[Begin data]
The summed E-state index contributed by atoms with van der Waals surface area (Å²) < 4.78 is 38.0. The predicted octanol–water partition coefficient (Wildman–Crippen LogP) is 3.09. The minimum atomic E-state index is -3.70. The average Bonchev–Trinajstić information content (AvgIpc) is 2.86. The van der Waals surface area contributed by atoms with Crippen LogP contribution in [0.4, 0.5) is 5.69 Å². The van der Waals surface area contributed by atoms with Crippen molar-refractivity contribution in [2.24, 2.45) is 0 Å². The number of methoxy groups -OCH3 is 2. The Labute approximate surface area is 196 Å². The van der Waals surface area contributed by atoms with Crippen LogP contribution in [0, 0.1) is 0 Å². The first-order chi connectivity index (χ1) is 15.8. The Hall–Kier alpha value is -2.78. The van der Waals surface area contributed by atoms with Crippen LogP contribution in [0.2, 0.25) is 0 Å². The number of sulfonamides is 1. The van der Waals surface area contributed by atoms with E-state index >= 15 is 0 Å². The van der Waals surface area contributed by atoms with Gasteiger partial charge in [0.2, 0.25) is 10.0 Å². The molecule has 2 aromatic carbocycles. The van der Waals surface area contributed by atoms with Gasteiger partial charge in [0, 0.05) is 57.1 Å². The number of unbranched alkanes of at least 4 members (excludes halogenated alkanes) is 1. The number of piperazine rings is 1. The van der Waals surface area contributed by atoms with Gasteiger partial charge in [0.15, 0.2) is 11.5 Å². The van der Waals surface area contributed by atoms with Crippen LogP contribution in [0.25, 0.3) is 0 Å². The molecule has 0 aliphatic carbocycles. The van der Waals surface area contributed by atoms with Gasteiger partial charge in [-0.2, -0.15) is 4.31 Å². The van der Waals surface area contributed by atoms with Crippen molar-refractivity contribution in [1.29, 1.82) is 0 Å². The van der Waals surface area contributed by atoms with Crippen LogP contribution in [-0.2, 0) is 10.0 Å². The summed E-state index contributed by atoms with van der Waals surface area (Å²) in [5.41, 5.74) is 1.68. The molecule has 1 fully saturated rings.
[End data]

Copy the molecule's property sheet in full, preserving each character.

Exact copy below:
The summed E-state index contributed by atoms with van der Waals surface area (Å²) < 4.78 is 38.0. The predicted octanol–water partition coefficient (Wildman–Crippen LogP) is 3.09. The minimum atomic E-state index is -3.70. The average Bonchev–Trinajstić information content (AvgIpc) is 2.86. The van der Waals surface area contributed by atoms with Crippen LogP contribution in [0.4, 0.5) is 5.69 Å². The van der Waals surface area contributed by atoms with Crippen molar-refractivity contribution in [2.24, 2.45) is 0 Å². The number of methoxy groups -OCH3 is 2. The Labute approximate surface area is 196 Å². The van der Waals surface area contributed by atoms with Crippen LogP contribution in [0, 0.1) is 0 Å². The first-order chi connectivity index (χ1) is 15.8. The Hall–Kier alpha value is -2.78. The van der Waals surface area contributed by atoms with Crippen LogP contribution in [0.2, 0.25) is 0 Å². The number of sulfonamides is 1. The van der Waals surface area contributed by atoms with E-state index >= 15 is 0 Å². The van der Waals surface area contributed by atoms with Gasteiger partial charge in [0.2, 0.25) is 10.0 Å². The molecule has 2 aromatic carbocycles. The van der Waals surface area contributed by atoms with Gasteiger partial charge in [0, 0.05) is 57.1 Å². The number of unbranched alkanes of at least 4 members (excludes halogenated alkanes) is 1. The number of piperazine rings is 1. The van der Waals surface area contributed by atoms with Gasteiger partial charge in [0.15, 0.2) is 11.5 Å². The van der Waals surface area contributed by atoms with Crippen LogP contribution in [0.25, 0.3) is 0 Å². The molecule has 0 aliphatic carbocycles. The van der Waals surface area contributed by atoms with Gasteiger partial charge in [-0.2, -0.15) is 4.31 Å². The van der Waals surface area contributed by atoms with Crippen molar-refractivity contribution in [1.29, 1.82) is 0 Å². The van der Waals surface area contributed by atoms with Crippen LogP contribution in [-0.2, 0) is 10.0 Å². The summed E-state index contributed by atoms with van der Waals surface area (Å²) in [5.41, 5.74) is 1.68. The molecule has 1 fully saturated rings.